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A Decade After Sandy Hook, Families Still Fighting For Change

The children killed at the Sandy Hook Elementary School on Dec. 14, 2012 should have spent this year thinking about college, taking their SATs, getting their driver’s licenses, and maybe attending their first prom, the Associated Press reports. Instead, the families of the 20 students and six educators slain in the mass shooting will mark a decade without them Wednesday. December is a difficult month for many in Newtown, the Connecticut suburb where holiday season joy is tempered by heartbreak around the anniversary of the nation’s worst grade school shooting. For former Sandy Hook students who survived the massacre, guilt and anxiety can intensify. For the parents, it can mean renewed grief, even as they continue to fight on their lost children’s behalf. In February, Sandy Hook families reached a $73 million settlement with the gunmaker Remington, which made the shooter’s rifle. Juries in Connecticut and Texas ordered the conspiracy theorist Alex Jones to pay $1.4 billion for promoting lies that the massacre was a hoax.


After the massacre, Nicole Hockley and Mark Barden were among many victims’ relatives who turned to activism. They helped form Sandy Hook Promise, a nonprofit group that works to prevent suicides and mass shootings. Hockley, who lost her 6-year-old son, Dylan, and Barden, who lost his 7-year-old son, Daniel, both find it difficult to believe their children have been gone for a decade. “For me, Dylan is still this 6-year-old boy, forever frozen in time,” Hockley said. “This journey that we’ve been on the last 10 years, it doesn’t feel like a decade and it doesn’t feel like 10 years since I last held my son, either.” U.S. Sen. Chris Murphy (D-CT) said the shooting gave new energy to the gun-control movement, with numerous groups forming to demand action.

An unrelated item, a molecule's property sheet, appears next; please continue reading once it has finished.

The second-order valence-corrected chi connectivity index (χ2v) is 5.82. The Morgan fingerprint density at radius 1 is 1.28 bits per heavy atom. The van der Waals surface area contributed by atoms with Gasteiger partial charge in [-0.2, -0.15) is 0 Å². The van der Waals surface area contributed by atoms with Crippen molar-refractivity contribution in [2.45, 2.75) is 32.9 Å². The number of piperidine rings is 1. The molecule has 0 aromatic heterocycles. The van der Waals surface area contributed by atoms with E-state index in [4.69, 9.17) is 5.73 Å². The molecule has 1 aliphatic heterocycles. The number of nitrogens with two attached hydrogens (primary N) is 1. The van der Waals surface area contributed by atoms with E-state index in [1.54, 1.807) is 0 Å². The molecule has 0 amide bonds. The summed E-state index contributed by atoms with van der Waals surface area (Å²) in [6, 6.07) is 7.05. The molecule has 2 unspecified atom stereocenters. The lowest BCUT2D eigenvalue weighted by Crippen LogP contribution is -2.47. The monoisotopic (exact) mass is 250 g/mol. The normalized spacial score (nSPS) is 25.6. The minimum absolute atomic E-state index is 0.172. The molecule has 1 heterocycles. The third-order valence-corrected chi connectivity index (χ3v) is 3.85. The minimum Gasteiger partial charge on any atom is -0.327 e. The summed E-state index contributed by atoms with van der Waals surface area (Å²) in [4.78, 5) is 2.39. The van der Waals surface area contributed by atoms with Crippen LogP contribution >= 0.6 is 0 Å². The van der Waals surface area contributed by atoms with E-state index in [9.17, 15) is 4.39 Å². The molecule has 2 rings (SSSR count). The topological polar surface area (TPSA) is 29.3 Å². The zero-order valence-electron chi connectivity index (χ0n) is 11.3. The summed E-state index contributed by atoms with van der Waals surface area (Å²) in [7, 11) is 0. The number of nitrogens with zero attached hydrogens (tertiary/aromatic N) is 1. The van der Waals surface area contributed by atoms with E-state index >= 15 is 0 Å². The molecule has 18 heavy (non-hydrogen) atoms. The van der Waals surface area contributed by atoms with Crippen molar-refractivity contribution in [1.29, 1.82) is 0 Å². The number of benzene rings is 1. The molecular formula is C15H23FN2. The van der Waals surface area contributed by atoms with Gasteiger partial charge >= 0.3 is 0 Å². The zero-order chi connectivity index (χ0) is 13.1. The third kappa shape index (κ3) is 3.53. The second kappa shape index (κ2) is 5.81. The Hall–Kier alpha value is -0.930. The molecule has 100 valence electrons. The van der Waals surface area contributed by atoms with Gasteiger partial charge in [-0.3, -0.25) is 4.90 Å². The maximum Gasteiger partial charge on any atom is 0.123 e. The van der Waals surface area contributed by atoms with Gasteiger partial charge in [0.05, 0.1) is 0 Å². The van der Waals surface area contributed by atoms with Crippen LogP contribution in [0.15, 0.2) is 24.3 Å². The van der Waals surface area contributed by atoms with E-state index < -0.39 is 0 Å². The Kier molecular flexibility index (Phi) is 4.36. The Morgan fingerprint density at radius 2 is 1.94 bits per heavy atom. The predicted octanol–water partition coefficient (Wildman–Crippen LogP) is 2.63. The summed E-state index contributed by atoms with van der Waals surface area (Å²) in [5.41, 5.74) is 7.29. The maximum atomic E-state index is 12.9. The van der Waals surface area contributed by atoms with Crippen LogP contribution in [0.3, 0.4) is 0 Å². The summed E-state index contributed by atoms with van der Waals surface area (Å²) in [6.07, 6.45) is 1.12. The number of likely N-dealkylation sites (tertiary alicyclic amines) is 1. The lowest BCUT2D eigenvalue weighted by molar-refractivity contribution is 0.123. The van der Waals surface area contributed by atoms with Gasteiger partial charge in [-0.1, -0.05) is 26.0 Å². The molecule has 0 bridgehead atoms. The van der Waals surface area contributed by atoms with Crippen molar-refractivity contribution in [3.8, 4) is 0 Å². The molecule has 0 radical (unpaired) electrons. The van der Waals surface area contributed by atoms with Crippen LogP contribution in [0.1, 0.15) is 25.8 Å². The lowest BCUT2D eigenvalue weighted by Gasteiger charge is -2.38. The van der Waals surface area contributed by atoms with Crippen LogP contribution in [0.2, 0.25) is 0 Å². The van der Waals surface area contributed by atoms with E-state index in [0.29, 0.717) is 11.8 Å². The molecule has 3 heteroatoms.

“In the 10 years leading up to Sandy Hook, the gun lobby controlled Washington. Anything they wanted they got,” said Murphy. “After Sandy Hook happened, we started building what I would describe as the modern anti-gun violence movement. During the next 10 years, there was essentially gridlock. The gun lobby no longer got what they wanted, but unfortunately in Washington we weren’t getting what we wanted either.”

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